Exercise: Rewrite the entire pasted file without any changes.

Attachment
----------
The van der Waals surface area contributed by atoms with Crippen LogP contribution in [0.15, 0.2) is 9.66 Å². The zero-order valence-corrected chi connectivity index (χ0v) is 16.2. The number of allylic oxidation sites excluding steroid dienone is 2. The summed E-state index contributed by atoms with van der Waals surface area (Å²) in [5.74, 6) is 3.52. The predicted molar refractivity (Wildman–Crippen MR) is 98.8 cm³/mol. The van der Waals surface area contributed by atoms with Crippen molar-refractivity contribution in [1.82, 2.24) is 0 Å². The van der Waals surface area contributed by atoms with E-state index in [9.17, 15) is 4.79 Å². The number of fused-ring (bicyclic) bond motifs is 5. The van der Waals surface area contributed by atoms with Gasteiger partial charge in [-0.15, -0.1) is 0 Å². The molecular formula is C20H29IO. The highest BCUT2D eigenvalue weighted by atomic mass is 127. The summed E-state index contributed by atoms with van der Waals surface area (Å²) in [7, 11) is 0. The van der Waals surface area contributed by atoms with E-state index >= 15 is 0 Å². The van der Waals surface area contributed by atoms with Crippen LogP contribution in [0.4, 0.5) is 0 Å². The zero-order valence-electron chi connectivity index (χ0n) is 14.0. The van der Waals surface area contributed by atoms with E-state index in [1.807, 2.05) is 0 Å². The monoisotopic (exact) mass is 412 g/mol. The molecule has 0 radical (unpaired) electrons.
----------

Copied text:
The van der Waals surface area contributed by atoms with Crippen LogP contribution in [0.15, 0.2) is 9.66 Å². The zero-order valence-corrected chi connectivity index (χ0v) is 16.2. The number of allylic oxidation sites excluding steroid dienone is 2. The summed E-state index contributed by atoms with van der Waals surface area (Å²) in [5.74, 6) is 3.52. The predicted molar refractivity (Wildman–Crippen MR) is 98.8 cm³/mol. The van der Waals surface area contributed by atoms with Crippen molar-refractivity contribution in [1.82, 2.24) is 0 Å². The van der Waals surface area contributed by atoms with E-state index in [9.17, 15) is 4.79 Å². The number of fused-ring (bicyclic) bond motifs is 5. The van der Waals surface area contributed by atoms with Gasteiger partial charge in [-0.15, -0.1) is 0 Å². The molecular formula is C20H29IO. The highest BCUT2D eigenvalue weighted by atomic mass is 127. The summed E-state index contributed by atoms with van der Waals surface area (Å²) in [7, 11) is 0. The van der Waals surface area contributed by atoms with E-state index >= 15 is 0 Å². The van der Waals surface area contributed by atoms with Crippen LogP contribution in [0.4, 0.5) is 0 Å². The zero-order valence-electron chi connectivity index (χ0n) is 14.0. The van der Waals surface area contributed by atoms with E-state index in [1.807, 2.05) is 0 Å². The monoisotopic (exact) mass is 412 g/mol. The molecule has 0 radical (unpaired) electrons.